While Chinese rough music is clearly not part of traditional rural society it is part of a society with lots of web access and lots of people with too much time on their hands and a pretty homogeneous culture. I suspect Thompson will get some cites whenever the first dissertation on the search engine comes out, probably in around 2013

  1. The most google-able description is here all quotes in this post taken from this source []


21st Asian History Carnival Pt II Now Posted

Filed under: — C. W. Hayford @ 1:14 pm

Leanne Ogasawara has posted Pt II of the 21st Asian History Carnival at her Tang Dynasty Times.

Although she complains that the blogosphere is in a depression after the Olympics, she presents a number of informative posts from out of the way (to me, at least) venues, including a significant series from Hong Kong.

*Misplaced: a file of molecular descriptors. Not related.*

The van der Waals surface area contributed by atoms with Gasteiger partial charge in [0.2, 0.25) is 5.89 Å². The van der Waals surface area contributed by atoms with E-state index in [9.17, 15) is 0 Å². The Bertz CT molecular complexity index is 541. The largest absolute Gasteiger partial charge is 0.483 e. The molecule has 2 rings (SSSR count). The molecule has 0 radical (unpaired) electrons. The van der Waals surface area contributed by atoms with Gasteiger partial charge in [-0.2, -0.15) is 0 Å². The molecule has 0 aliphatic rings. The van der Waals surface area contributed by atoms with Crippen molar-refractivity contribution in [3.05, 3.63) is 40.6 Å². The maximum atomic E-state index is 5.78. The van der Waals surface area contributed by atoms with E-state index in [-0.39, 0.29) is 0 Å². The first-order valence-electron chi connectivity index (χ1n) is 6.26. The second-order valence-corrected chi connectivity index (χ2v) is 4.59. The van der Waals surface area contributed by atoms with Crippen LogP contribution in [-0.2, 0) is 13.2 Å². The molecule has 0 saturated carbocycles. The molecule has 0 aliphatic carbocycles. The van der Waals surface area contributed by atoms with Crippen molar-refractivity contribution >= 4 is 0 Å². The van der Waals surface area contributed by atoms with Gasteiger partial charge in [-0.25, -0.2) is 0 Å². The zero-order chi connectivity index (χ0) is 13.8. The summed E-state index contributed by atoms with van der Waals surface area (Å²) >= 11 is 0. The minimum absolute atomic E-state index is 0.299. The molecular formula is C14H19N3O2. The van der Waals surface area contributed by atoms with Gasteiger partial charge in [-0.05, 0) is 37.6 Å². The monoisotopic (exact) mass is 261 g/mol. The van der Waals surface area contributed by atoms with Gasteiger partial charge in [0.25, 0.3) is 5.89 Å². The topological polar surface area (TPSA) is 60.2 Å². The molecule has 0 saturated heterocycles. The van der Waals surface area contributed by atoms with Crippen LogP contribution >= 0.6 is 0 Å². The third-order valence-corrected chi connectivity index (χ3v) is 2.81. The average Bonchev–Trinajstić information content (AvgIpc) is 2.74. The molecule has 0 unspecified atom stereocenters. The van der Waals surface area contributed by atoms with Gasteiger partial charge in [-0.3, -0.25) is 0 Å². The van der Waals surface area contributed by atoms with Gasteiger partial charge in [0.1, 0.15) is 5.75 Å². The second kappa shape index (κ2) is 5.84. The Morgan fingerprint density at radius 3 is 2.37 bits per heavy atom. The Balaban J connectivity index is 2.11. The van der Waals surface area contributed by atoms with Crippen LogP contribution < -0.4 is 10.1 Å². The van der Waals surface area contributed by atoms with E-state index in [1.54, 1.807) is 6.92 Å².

By the way, Tang Dynasty Times is well worth following. Leanne, among other topics, follows the seasons as expressed in Japanese culture. The Autumn Moon, for instance, is an evocative run down on the Mid Autumn Festival.



Filed under: — Alan Baumler @ 3:54 pm

September 19th is International Talk Like a Pirate Day.  Again. I was going to do a short bit on the current state of Chinese pirate scholarship1 but Robert Anthony has already done it.


As Beijing Sounds points out, it really should be International Talk Like a Beijinger Day

  1. meaning scholarship on pirates, not pirate copies of scholarly books []

Pearl Buck’s Intriguing Staying Power: Imperial Woman

Filed under: — C. W. Hayford @ 1:40 pm

Parade Magazine (September 14, 2008) asked Laura Bush what she’s been reading: “The Imperial Woman, by Pearl S. Buck. I picked up this book after returning from the Olympics in Beijing. The story of the last empress of Manchu China is fascinating; I can hardly put it down.”